Reading and reflection

This topic contains 4 replies, has 4 voices, and was last updated by  jojacob_uk 6 years, 3 months ago.

  • Author
  • #21917


    Read Effective Assessment in a Digital Age (JISC, 2010). Choose either one of the case studies listed on pages 26-29 or an example of assessment design from your own experience and –

    • consider how the case study or design relates to the teaching and learning perspectives on page 11,
    • examine how it reflects the REAP (Re-Engineering Assessment Practices) principles of effective formative and feedback on page 15,
    • propose an alternative form of online assessment which could achieve the same learning goals.
  • #22144

    Moira Maley

    I have already posted a reflective item on another forum which would have applied here as well.

    In terms of reflecting on the learning perspectives and assessment as suggested

    Item one – would be included in the constructivist / social constructivist perspective as when the students were doing individual problems (practice) they were actively constructing ideas and hyptheses but also if they chose to use the university computer labs they would discuss their dilemmas amongst themselves or with a live tutor, so has the feedback of associative perspective.

    Item two – adopted the associative perspective as the assessment tested knowledge and deductions from more complex skills with expert feedback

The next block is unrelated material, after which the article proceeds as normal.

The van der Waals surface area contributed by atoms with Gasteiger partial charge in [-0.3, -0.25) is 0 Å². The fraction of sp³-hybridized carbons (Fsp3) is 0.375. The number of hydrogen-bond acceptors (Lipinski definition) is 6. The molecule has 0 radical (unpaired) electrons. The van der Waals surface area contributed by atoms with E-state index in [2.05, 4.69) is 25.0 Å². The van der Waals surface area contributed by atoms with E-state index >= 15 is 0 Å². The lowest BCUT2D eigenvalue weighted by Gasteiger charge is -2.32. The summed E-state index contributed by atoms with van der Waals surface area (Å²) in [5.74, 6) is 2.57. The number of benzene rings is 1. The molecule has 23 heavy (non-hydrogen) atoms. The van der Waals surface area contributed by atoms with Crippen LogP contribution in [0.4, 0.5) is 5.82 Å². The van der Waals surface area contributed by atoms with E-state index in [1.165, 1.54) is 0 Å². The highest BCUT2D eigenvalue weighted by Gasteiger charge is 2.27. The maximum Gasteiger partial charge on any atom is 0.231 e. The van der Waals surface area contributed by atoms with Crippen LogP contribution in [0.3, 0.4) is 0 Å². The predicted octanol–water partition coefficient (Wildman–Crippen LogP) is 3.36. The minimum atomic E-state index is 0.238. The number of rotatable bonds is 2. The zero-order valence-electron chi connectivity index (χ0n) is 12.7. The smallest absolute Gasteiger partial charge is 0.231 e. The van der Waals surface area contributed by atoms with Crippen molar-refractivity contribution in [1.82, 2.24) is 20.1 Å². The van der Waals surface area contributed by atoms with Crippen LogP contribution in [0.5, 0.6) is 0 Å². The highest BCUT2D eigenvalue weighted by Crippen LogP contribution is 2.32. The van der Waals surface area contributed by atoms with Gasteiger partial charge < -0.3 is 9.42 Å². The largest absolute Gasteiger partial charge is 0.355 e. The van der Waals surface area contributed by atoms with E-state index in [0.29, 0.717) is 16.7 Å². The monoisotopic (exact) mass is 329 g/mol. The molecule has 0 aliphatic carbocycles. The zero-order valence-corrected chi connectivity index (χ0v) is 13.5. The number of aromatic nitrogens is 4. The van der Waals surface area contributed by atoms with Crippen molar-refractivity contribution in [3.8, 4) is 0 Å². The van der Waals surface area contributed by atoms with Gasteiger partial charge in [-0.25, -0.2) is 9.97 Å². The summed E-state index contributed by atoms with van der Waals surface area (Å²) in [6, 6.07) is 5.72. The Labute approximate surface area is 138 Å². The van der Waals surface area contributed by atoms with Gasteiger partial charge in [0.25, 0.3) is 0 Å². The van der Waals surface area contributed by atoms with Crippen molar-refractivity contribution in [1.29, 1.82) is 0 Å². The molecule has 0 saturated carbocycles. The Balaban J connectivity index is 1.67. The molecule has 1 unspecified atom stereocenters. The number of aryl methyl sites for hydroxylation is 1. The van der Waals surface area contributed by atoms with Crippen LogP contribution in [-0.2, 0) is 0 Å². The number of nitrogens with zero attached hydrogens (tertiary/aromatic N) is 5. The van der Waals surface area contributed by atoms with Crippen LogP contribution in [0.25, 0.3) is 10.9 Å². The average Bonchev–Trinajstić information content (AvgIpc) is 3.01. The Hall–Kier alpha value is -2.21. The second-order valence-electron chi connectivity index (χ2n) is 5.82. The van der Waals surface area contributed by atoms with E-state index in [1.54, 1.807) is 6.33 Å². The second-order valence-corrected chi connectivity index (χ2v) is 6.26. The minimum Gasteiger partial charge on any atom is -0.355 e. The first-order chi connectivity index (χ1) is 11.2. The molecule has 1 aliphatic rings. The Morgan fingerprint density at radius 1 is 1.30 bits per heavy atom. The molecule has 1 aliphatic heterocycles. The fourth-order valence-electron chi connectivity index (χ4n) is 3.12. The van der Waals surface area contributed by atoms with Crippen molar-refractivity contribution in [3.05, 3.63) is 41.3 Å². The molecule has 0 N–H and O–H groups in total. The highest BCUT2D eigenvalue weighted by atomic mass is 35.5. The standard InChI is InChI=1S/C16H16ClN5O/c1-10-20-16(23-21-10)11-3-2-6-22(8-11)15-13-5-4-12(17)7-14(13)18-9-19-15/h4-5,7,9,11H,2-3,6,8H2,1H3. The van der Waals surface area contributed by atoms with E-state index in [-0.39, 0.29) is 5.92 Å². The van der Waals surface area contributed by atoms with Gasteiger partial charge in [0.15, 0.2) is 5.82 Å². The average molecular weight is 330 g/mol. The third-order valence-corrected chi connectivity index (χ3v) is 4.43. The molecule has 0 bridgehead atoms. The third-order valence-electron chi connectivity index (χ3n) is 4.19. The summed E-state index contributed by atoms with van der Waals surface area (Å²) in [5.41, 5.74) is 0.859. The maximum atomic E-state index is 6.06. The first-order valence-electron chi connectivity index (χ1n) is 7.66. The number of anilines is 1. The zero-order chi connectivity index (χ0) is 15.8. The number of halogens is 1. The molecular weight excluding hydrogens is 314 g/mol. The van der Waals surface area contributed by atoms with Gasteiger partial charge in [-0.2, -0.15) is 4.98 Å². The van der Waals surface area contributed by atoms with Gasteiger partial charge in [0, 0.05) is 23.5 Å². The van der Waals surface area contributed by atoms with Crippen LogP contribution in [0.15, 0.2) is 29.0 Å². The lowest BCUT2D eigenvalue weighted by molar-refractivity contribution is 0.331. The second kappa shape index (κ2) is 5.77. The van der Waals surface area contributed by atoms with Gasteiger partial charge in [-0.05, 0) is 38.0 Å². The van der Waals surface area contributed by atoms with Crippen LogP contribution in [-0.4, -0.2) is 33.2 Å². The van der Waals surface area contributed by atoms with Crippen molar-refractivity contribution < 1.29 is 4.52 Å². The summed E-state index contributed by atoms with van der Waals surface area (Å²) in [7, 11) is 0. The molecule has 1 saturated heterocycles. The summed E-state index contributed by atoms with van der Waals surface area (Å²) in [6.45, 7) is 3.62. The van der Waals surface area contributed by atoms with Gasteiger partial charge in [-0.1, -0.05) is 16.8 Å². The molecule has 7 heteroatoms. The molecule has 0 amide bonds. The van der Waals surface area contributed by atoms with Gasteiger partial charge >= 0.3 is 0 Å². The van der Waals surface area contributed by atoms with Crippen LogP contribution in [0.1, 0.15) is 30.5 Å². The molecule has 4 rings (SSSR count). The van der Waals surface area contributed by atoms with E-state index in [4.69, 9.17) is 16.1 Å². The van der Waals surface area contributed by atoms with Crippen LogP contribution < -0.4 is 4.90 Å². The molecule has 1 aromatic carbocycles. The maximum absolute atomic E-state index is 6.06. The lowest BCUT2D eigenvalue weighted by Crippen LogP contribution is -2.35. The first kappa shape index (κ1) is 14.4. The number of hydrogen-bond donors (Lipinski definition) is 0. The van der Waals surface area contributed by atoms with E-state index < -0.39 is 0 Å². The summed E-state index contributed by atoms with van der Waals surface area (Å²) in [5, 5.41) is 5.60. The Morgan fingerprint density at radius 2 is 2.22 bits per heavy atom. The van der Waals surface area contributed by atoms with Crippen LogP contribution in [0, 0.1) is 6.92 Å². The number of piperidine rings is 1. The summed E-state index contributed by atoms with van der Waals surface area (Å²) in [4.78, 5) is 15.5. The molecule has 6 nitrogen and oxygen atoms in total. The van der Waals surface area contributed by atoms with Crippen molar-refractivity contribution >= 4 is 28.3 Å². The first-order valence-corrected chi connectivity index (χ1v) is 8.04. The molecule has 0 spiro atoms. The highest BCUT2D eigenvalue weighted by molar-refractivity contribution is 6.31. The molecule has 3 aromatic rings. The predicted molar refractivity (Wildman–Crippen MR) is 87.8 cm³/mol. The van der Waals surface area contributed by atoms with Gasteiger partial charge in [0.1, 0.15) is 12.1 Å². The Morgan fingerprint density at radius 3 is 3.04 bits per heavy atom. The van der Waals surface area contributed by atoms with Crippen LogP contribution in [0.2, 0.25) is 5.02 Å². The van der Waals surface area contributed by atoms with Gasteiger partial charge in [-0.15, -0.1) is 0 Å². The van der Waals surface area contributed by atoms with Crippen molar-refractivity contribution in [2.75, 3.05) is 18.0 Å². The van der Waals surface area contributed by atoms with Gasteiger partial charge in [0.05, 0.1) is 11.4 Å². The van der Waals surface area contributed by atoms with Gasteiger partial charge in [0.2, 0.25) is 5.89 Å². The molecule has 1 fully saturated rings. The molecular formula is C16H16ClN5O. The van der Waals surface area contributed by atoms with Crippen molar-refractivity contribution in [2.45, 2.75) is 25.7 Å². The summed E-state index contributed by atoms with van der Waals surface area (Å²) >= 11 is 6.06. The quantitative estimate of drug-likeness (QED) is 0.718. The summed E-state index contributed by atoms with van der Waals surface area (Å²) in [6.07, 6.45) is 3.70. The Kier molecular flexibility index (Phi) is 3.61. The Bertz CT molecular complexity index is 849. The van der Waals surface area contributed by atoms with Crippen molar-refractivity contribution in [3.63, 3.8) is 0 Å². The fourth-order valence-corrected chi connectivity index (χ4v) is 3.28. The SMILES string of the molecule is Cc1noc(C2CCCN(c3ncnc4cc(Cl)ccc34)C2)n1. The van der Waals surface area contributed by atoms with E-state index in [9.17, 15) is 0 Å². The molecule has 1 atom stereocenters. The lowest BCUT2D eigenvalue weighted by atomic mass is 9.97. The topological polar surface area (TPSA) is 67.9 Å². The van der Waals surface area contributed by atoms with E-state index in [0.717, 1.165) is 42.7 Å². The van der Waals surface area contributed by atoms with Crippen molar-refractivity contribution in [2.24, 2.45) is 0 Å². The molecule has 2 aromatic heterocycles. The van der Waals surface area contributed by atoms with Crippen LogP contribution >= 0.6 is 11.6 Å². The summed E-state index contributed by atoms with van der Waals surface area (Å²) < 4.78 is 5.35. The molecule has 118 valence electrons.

Item three – the blended context was situative in its L/T perspective, assessment and feedback but also partly constructivist.

  • #22306

    Moira Maley

    @lcreanor – should I have posted my contribution above as a separate forum topic?  rather than a reply to your header post?

  • #23354

    Linda Creanor

    Hi Moira,

    No that’s fine – you’ve posted in the right place!

    Thanks for tackling this activity.  I think you’re spot on with your categorisation of learning theories for the case studies you’ve listed.  An  interesting aspect of this is that learning activities can often encompass more than one theoretical approach which can make them challenging to assess.  This needs to be considered quite early on in the curriculum design process.

    Identifying learning outcomes and deciding how they can be assessed can then inform  decisions around the design of learning activities (and of course where technology can help).  It can sometimes seem a bit counter-intuitive, but from a learning and teaching point of view it makes sense.

    Look forward to hearing what others think too.




  • #25808


    In my field the learning outcomes are specified by the awarding bodies, so we have no control over them. Perhaps that makes it easier, as we can simply focus on the learning and assessment strategies? Or perhaps it constrains us? I have nothing to compare it to really as I have not worked in HE.

The topic ‘Reading and reflection’ is closed to new replies.